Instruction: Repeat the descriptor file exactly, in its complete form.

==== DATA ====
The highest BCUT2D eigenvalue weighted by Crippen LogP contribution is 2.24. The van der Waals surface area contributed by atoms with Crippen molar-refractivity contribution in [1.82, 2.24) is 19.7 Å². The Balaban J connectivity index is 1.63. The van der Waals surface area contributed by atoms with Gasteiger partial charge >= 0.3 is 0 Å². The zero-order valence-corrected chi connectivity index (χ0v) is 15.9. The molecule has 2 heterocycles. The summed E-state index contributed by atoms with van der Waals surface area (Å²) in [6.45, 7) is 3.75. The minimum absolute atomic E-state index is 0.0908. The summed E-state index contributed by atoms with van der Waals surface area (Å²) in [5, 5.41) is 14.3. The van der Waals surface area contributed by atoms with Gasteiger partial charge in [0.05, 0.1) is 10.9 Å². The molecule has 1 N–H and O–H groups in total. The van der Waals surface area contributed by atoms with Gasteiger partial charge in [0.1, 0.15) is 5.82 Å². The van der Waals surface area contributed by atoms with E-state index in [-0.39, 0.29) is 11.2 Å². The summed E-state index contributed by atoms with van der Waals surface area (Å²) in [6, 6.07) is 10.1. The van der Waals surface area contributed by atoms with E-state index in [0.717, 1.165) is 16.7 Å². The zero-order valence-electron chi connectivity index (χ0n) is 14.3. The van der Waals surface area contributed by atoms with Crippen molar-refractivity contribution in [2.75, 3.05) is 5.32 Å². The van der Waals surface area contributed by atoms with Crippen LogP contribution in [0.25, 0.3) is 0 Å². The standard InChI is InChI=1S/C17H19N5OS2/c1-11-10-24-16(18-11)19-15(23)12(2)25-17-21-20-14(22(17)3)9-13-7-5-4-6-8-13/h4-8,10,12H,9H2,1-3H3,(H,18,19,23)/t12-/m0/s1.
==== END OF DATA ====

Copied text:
The highest BCUT2D eigenvalue weighted by Crippen LogP contribution is 2.24. The van der Waals surface area contributed by atoms with Crippen molar-refractivity contribution in [1.82, 2.24) is 19.7 Å². The Balaban J connectivity index is 1.63. The van der Waals surface area contributed by atoms with Gasteiger partial charge >= 0.3 is 0 Å². The zero-order valence-corrected chi connectivity index (χ0v) is 15.9. The molecule has 2 heterocycles. The summed E-state index contributed by atoms with van der Waals surface area (Å²) in [6.45, 7) is 3.75. The minimum absolute atomic E-state index is 0.0908. The summed E-state index contributed by atoms with van der Waals surface area (Å²) in [5, 5.41) is 14.3. The van der Waals surface area contributed by atoms with Gasteiger partial charge in [0.05, 0.1) is 10.9 Å². The molecule has 1 N–H and O–H groups in total. The van der Waals surface area contributed by atoms with Gasteiger partial charge in [0.1, 0.15) is 5.82 Å². The van der Waals surface area contributed by atoms with E-state index in [-0.39, 0.29) is 11.2 Å². The summed E-state index contributed by atoms with van der Waals surface area (Å²) in [6, 6.07) is 10.1. The van der Waals surface area contributed by atoms with E-state index in [0.717, 1.165) is 16.7 Å². The zero-order valence-electron chi connectivity index (χ0n) is 14.3. The van der Waals surface area contributed by atoms with Crippen molar-refractivity contribution in [2.75, 3.05) is 5.32 Å². The van der Waals surface area contributed by atoms with Crippen LogP contribution in [0.25, 0.3) is 0 Å². The standard InChI is InChI=1S/C17H19N5OS2/c1-11-10-24-16(18-11)19-15(23)12(2)25-17-21-20-14(22(17)3)9-13-7-5-4-6-8-13/h4-8,10,12H,9H2,1-3H3,(H,18,19,23)/t12-/m0/s1.